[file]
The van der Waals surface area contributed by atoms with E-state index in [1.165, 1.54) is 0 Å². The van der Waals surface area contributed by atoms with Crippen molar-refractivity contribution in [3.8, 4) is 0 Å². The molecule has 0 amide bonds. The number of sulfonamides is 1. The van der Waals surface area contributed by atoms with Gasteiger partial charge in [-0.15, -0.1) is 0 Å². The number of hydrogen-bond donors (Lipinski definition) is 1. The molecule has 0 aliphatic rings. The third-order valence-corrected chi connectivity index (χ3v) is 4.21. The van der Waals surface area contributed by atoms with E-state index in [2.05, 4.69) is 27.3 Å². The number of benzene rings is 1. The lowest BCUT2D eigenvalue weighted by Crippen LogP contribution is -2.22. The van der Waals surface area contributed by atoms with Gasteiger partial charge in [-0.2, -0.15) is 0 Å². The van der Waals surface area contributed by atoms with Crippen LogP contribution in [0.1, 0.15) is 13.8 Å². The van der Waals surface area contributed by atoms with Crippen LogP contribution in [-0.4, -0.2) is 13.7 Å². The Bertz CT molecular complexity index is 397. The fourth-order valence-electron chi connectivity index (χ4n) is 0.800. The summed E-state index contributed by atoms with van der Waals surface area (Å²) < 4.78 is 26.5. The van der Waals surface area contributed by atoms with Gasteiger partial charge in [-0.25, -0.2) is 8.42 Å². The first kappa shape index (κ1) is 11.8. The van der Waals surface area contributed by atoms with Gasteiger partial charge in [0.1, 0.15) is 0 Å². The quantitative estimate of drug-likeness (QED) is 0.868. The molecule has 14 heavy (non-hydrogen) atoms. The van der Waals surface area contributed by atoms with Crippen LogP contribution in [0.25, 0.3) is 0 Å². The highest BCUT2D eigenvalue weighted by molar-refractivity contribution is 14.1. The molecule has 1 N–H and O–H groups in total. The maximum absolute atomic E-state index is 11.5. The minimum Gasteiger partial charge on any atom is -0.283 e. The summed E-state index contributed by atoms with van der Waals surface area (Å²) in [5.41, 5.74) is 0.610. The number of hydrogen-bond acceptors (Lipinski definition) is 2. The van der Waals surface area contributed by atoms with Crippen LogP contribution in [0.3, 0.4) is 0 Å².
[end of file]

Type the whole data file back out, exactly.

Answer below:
The van der Waals surface area contributed by atoms with E-state index in [1.165, 1.54) is 0 Å². The van der Waals surface area contributed by atoms with Crippen molar-refractivity contribution in [3.8, 4) is 0 Å². The molecule has 0 amide bonds. The number of sulfonamides is 1. The van der Waals surface area contributed by atoms with Gasteiger partial charge in [-0.15, -0.1) is 0 Å². The number of hydrogen-bond donors (Lipinski definition) is 1. The molecule has 0 aliphatic rings. The third-order valence-corrected chi connectivity index (χ3v) is 4.21. The van der Waals surface area contributed by atoms with E-state index in [2.05, 4.69) is 27.3 Å². The number of benzene rings is 1. The lowest BCUT2D eigenvalue weighted by Crippen LogP contribution is -2.22. The van der Waals surface area contributed by atoms with Gasteiger partial charge in [-0.2, -0.15) is 0 Å². The van der Waals surface area contributed by atoms with Crippen LogP contribution in [0.1, 0.15) is 13.8 Å². The van der Waals surface area contributed by atoms with Crippen LogP contribution in [-0.4, -0.2) is 13.7 Å². The Bertz CT molecular complexity index is 397. The fourth-order valence-electron chi connectivity index (χ4n) is 0.800. The summed E-state index contributed by atoms with van der Waals surface area (Å²) < 4.78 is 26.5. The van der Waals surface area contributed by atoms with Gasteiger partial charge in [-0.25, -0.2) is 8.42 Å². The first kappa shape index (κ1) is 11.8. The van der Waals surface area contributed by atoms with Gasteiger partial charge in [0.1, 0.15) is 0 Å². The quantitative estimate of drug-likeness (QED) is 0.868. The molecule has 14 heavy (non-hydrogen) atoms. The van der Waals surface area contributed by atoms with Crippen LogP contribution in [0.25, 0.3) is 0 Å². The highest BCUT2D eigenvalue weighted by molar-refractivity contribution is 14.1. The molecule has 1 N–H and O–H groups in total. The maximum absolute atomic E-state index is 11.5. The minimum Gasteiger partial charge on any atom is -0.283 e. The summed E-state index contributed by atoms with van der Waals surface area (Å²) in [5.41, 5.74) is 0.610. The number of hydrogen-bond acceptors (Lipinski definition) is 2. The van der Waals surface area contributed by atoms with Crippen LogP contribution in [0.3, 0.4) is 0 Å².